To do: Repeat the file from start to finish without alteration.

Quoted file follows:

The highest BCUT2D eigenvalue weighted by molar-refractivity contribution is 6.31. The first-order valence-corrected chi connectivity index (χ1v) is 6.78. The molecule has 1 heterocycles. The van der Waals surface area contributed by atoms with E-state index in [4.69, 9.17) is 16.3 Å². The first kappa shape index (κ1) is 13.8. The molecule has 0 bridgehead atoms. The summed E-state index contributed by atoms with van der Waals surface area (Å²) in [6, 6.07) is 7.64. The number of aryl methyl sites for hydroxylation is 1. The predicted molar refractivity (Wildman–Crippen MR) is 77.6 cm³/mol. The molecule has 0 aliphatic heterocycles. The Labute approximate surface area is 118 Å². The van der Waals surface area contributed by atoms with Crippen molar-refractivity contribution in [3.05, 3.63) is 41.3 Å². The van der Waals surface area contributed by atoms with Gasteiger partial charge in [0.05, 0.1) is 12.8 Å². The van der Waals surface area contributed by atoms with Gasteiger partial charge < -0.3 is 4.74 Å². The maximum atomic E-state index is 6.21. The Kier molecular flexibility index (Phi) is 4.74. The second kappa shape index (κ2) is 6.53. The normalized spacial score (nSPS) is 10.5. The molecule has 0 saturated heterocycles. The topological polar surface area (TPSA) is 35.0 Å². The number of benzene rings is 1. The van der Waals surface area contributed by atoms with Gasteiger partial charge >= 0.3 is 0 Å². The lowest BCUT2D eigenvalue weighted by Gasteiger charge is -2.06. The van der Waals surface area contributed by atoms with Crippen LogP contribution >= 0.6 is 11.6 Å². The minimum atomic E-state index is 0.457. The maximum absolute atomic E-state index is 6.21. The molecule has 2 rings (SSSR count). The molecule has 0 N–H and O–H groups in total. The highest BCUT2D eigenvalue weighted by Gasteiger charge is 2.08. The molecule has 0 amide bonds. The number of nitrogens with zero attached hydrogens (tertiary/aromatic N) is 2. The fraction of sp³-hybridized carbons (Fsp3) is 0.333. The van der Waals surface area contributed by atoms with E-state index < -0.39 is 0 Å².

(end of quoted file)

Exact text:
The highest BCUT2D eigenvalue weighted by molar-refractivity contribution is 6.31. The first-order valence-corrected chi connectivity index (χ1v) is 6.78. The molecule has 1 heterocycles. The van der Waals surface area contributed by atoms with E-state index in [4.69, 9.17) is 16.3 Å². The first kappa shape index (κ1) is 13.8. The molecule has 0 bridgehead atoms. The summed E-state index contributed by atoms with van der Waals surface area (Å²) in [6, 6.07) is 7.64. The number of aryl methyl sites for hydroxylation is 1. The predicted molar refractivity (Wildman–Crippen MR) is 77.6 cm³/mol. The molecule has 0 aliphatic heterocycles. The Labute approximate surface area is 118 Å². The van der Waals surface area contributed by atoms with Crippen molar-refractivity contribution in [3.05, 3.63) is 41.3 Å². The van der Waals surface area contributed by atoms with Gasteiger partial charge in [0.05, 0.1) is 12.8 Å². The van der Waals surface area contributed by atoms with Gasteiger partial charge < -0.3 is 4.74 Å². The maximum atomic E-state index is 6.21. The Kier molecular flexibility index (Phi) is 4.74. The second kappa shape index (κ2) is 6.53. The normalized spacial score (nSPS) is 10.5. The molecule has 0 saturated heterocycles. The topological polar surface area (TPSA) is 35.0 Å². The number of benzene rings is 1. The van der Waals surface area contributed by atoms with Gasteiger partial charge >= 0.3 is 0 Å². The lowest BCUT2D eigenvalue weighted by Gasteiger charge is -2.06. The van der Waals surface area contributed by atoms with Crippen LogP contribution >= 0.6 is 11.6 Å². The minimum atomic E-state index is 0.457. The maximum absolute atomic E-state index is 6.21. The molecule has 2 rings (SSSR count). The molecule has 0 N–H and O–H groups in total. The highest BCUT2D eigenvalue weighted by Gasteiger charge is 2.08. The molecule has 0 amide bonds. The number of nitrogens with zero attached hydrogens (tertiary/aromatic N) is 2. The fraction of sp³-hybridized carbons (Fsp3) is 0.333. The van der Waals surface area contributed by atoms with E-state index < -0.39 is 0 Å².